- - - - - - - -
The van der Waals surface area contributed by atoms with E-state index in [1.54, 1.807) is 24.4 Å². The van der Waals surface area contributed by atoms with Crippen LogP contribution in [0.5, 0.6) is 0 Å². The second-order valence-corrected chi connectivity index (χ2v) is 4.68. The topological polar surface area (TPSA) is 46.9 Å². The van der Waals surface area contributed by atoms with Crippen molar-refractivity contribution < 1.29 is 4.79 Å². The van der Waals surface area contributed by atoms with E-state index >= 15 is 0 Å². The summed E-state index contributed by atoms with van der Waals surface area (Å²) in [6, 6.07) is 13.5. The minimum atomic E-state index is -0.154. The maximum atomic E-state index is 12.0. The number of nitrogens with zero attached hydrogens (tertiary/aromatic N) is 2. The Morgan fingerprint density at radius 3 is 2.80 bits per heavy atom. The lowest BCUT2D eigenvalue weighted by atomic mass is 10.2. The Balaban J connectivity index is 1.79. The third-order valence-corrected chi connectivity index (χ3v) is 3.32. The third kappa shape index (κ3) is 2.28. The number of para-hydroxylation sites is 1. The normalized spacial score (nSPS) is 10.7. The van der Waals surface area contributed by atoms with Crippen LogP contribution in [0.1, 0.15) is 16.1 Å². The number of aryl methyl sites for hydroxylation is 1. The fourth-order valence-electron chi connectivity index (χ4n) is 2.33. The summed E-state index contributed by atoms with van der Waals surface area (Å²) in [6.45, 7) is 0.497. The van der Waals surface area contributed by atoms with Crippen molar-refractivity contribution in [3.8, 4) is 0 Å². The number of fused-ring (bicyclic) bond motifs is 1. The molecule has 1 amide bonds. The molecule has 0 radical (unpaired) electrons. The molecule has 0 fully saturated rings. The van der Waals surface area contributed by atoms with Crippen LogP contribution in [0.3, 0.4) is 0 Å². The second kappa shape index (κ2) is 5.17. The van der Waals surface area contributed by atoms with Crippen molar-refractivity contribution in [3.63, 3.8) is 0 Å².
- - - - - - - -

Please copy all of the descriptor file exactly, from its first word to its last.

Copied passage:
The van der Waals surface area contributed by atoms with E-state index in [1.54, 1.807) is 24.4 Å². The van der Waals surface area contributed by atoms with Crippen LogP contribution in [0.5, 0.6) is 0 Å². The second-order valence-corrected chi connectivity index (χ2v) is 4.68. The topological polar surface area (TPSA) is 46.9 Å². The van der Waals surface area contributed by atoms with Crippen molar-refractivity contribution < 1.29 is 4.79 Å². The van der Waals surface area contributed by atoms with E-state index >= 15 is 0 Å². The summed E-state index contributed by atoms with van der Waals surface area (Å²) in [6, 6.07) is 13.5. The minimum atomic E-state index is -0.154. The maximum atomic E-state index is 12.0. The number of nitrogens with zero attached hydrogens (tertiary/aromatic N) is 2. The Morgan fingerprint density at radius 3 is 2.80 bits per heavy atom. The lowest BCUT2D eigenvalue weighted by atomic mass is 10.2. The Balaban J connectivity index is 1.79. The third-order valence-corrected chi connectivity index (χ3v) is 3.32. The third kappa shape index (κ3) is 2.28. The number of para-hydroxylation sites is 1. The normalized spacial score (nSPS) is 10.7. The van der Waals surface area contributed by atoms with Crippen LogP contribution in [0.1, 0.15) is 16.1 Å². The number of aryl methyl sites for hydroxylation is 1. The fourth-order valence-electron chi connectivity index (χ4n) is 2.33. The summed E-state index contributed by atoms with van der Waals surface area (Å²) in [6.45, 7) is 0.497. The van der Waals surface area contributed by atoms with Crippen molar-refractivity contribution in [3.8, 4) is 0 Å². The number of fused-ring (bicyclic) bond motifs is 1. The molecule has 1 amide bonds. The molecule has 0 radical (unpaired) electrons. The molecule has 0 fully saturated rings. The van der Waals surface area contributed by atoms with Crippen LogP contribution in [0.3, 0.4) is 0 Å². The second kappa shape index (κ2) is 5.17. The van der Waals surface area contributed by atoms with Crippen molar-refractivity contribution in [3.63, 3.8) is 0 Å².